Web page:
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One of the key objectives of green chemistry is the design of environmentally benign substances. The design of new substances with specific properties relies on the knowledge of the properties of their molecules, which are investigated with the methods of theoretical chemistry. Therefore, cross-disciplinarity between the two areas is important, both in chemistry practice and for the educational level. The current work explores ways of attracting students’ attention to the challenges of molecular design, through an overview of the issues that are relevant to the chemical industry.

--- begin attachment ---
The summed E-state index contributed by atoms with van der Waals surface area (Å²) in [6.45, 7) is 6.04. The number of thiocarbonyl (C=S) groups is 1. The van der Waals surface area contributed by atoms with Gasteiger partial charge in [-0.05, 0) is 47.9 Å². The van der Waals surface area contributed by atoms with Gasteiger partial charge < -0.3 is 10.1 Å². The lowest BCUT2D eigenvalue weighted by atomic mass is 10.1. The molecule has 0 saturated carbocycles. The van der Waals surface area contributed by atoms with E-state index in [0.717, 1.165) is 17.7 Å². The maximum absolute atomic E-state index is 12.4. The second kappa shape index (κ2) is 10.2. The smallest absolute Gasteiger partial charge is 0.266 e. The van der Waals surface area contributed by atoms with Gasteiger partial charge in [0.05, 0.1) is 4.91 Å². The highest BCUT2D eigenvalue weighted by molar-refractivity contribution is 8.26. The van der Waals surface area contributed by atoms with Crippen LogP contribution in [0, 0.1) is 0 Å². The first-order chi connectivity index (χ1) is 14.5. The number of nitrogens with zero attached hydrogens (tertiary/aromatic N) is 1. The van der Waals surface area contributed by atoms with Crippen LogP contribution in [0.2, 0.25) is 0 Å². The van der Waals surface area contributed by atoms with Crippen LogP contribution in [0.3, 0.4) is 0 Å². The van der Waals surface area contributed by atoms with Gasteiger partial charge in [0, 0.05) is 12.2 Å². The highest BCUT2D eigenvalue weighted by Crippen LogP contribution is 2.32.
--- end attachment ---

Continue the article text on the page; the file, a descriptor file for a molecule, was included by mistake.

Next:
The design of new substances with desired properties involves the design of new molecules enabling the substances to have those properties. The design relies on the prediction of the properties of not-yet-synthesised molecules. Theoretical chemistry methods are the methods enabling the best currently possible predictions. The outline in the previous section is functional to acquaint students taking a theoretical/quantum chemistry course with the molecular design challenges of the chemical industry. It is also suggested that the familiarisation is pursued in a way that maximises students’ active engagement, following the approach described in , where different students, or small groups of students, select specific themes, search for the literature and try to organise the material into a coherent discourse. It is also suggested that students are invited to pay specific attention to the quantum chemistry contributions highlighted in the literature, or to those that they consider possible on the basis of what they are learning in the course. Finally, it is suggested as particularly important that this exercise is also carried out in higher education in those regions where theoretical/computational chemistry research is still scarce and the very teaching of theoretical chemistry poses challenges because of the scarcity of experts, like in many parts of Sub-Saharan Africa. Stimulating the awareness of the relevance of computational and quantum chemistry for the industry and for sustainable development is likely to encourage greater attention to this area of chemistry, both from postgraduate students and from academic authorities.